These and other aspects of the embodiments herein will be better appreciated and understood when considered in conjunction with the following description and the accompanying drawings. It should be understood, however, that the following descriptions, while indicating preferred embodiments and numerous specific details thereof, are given by way of illustration and not of limitation. Many changes and modifications may be made within the scope of the embodiments herein without departing from the spirit thereof, and the embodiments herein include all such modifications.
The embodiments herein will be better understood from the following detailed description with reference to the drawings, in which:
The embodiments herein and the various features and advantageous details thereof are explained more fully with reference to the non-limiting embodiments that are illustrated in the accompanying drawings and detailed in the following description. Descriptions of well-known components and processing techniques are omitted so as to not unnecessarily obscure the embodiments herein. The examples used herein are intended merely to facilitate an understanding of ways in which the embodiments herein may be practiced and to further enable those of skill in the art to practice the embodiments herein. Accordingly, the examples should not be construed as limiting the scope of the embodiments herein.
As mentioned, there remains a need for a new tool to allow surgeons to clearly view implant devices during surgical procedures without having to remove the inserter prior to the end of the surgical procedure. The embodiments herein achieve this by providing a radiolucent screwdriver that has a minimal or non existent X-ray footprint while driving the orthopedic implant such as a screw or a nail to its destination under imaging thereby helping the surgeon avoid critical anatomy such as blood vessels and nerve tissue and saving valuable operating room time. Referring now to the drawings, and more particularly to
The inserter 10 is applied during surgery to allow a surgeon to utilize constant or occasional X-ray imaging while implanting implants with the inserter 10 attached to the implant. Again, because the inserter 10 is exclusively made of materials that are completely or mostly radiolucent, the inserter 10 allows the operator to visualize the implant and the surrounding hard and soft tissues so as to avoid critical anatomy without the need to disengage and reengage the inserter 10 from the implant.
In a preferred embodiment, the inserter 10 comprises high strength plastics such as PEEK™ (Polyetheretherketon) plastic available from Whitford Worldwide Company, Del., USA; carbon fiber; or thin aluminum. Tables I and II list some material properties of these types of materials.
Moreover, the inserter 10 is adapted to firmly hold a spinal/orthopedic implant (not shown) such as a screw or a nail and to drive it accurately through bone under constant or occasional X-ray imaging. The geometry and mechanical function of the inserter 10 is dependent and may be customized to mate with the various implant geometries to achieve the above task.
If made of plastics, the inserter 10 may be adapted for a one time use (disposable) due to the toll of repeated hospital autoclaving (for sterilization) that may deteriorate most plastics. If the inserter 10 is made of carbon fibers and thin aluminum, then the inserter 10 may undergo many sterilization cycles without any or significant structural degradation, and still allow for good X-ray imaging, thereby allowing the inserter 10 to be reused.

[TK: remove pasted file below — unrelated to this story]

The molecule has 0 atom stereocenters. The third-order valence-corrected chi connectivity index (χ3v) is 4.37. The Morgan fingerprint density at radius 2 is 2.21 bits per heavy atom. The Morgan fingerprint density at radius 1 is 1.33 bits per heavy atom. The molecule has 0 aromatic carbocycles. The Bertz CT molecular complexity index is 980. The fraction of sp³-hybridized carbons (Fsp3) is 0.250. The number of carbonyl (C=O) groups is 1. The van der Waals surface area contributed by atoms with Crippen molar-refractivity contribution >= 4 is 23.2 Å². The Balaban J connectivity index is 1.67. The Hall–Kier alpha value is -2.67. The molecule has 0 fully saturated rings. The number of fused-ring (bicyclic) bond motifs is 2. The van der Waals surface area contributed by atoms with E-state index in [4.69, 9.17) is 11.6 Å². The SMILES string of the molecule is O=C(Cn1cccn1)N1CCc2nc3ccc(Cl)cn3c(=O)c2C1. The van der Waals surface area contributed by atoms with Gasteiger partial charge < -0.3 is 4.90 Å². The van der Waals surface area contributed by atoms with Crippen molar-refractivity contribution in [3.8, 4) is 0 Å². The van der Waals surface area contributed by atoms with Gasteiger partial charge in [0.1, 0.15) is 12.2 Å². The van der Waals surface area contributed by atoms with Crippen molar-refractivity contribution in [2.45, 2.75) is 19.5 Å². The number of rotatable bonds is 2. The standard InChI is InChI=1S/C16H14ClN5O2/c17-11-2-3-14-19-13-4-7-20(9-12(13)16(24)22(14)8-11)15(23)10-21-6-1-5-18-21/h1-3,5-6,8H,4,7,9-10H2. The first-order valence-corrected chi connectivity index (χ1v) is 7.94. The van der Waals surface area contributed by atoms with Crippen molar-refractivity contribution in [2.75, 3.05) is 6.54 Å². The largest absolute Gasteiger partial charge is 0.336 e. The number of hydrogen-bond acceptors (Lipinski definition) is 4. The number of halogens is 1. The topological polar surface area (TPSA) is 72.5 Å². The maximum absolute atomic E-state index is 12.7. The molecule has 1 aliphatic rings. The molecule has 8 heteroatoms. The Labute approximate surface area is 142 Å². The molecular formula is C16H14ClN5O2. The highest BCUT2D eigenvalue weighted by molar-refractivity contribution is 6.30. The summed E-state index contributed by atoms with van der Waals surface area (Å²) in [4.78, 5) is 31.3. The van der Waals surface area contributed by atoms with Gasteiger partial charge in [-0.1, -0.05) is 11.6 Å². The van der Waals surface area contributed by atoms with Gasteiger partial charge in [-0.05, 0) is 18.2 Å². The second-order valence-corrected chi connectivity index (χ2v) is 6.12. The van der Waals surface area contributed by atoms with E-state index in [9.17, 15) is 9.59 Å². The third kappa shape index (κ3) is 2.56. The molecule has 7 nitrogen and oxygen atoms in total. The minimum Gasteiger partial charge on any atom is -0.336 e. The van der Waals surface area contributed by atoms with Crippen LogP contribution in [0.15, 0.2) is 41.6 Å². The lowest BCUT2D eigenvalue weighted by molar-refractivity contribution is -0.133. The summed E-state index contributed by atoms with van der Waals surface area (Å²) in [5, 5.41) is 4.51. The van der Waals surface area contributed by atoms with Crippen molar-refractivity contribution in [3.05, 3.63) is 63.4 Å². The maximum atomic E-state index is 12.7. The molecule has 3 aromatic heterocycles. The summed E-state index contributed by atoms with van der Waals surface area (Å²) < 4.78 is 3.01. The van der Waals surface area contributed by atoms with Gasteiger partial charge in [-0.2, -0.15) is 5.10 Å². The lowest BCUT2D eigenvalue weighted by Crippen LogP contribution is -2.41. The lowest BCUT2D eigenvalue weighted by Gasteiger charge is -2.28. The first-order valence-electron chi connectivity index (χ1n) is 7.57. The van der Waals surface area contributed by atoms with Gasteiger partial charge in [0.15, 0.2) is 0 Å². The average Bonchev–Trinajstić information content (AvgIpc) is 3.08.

In an alternate embodiment, shown in
In another alternate embodiment, shown in
Most medical device manufacturers prefer using purely metal or mostly metal in tools they manufacture for surgeons. The predominant reason behind this motive is the durability of metal products and tools especially in repetitive use environments such as a hospital setting whereby tools undergo extensive sterilization processes and are handled, in some cases, on a daily basis. Therefore, prior to the development of the inserter 10, 15, 20 provided by the embodiments herein, medical device manufacturers have been largely unwilling to develop non-metal tools because their customers (i.e., hospitals and surgeons) have requested that their surgical instruments meet certain specifications, mostly that their tools comprise high strength metal materials. Accordingly, the industry would generally find the inserter 10, 15, 20 provided by the embodiments herein to be unconventional and clearly an unexpected advancement in the art given the benefits it affords. Moreover, the inserter 10, 15, 20 is capable of providing the torque required for inserting a screw, which is approximately 5-6 Nm.
The foregoing description of the specific embodiments will so fully reveal the general nature of the embodiments herein that others can, by applying current knowledge, readily modify and/or adapt for various applications such specific embodiments without departing from the generic concept, and, therefore, such adaptations and modifications should and are intended to be comprehended within the meaning and range of equivalents of the disclosed embodiments. It is to be understood that the phraseology or terminology employed herein is for the purpose of description and not of limitation. Therefore, while the embodiments herein have been described in terms of preferred embodiments, those skilled in the art will recognize that the embodiments herein can be practiced with modification within the spirit and scope of the appended claims.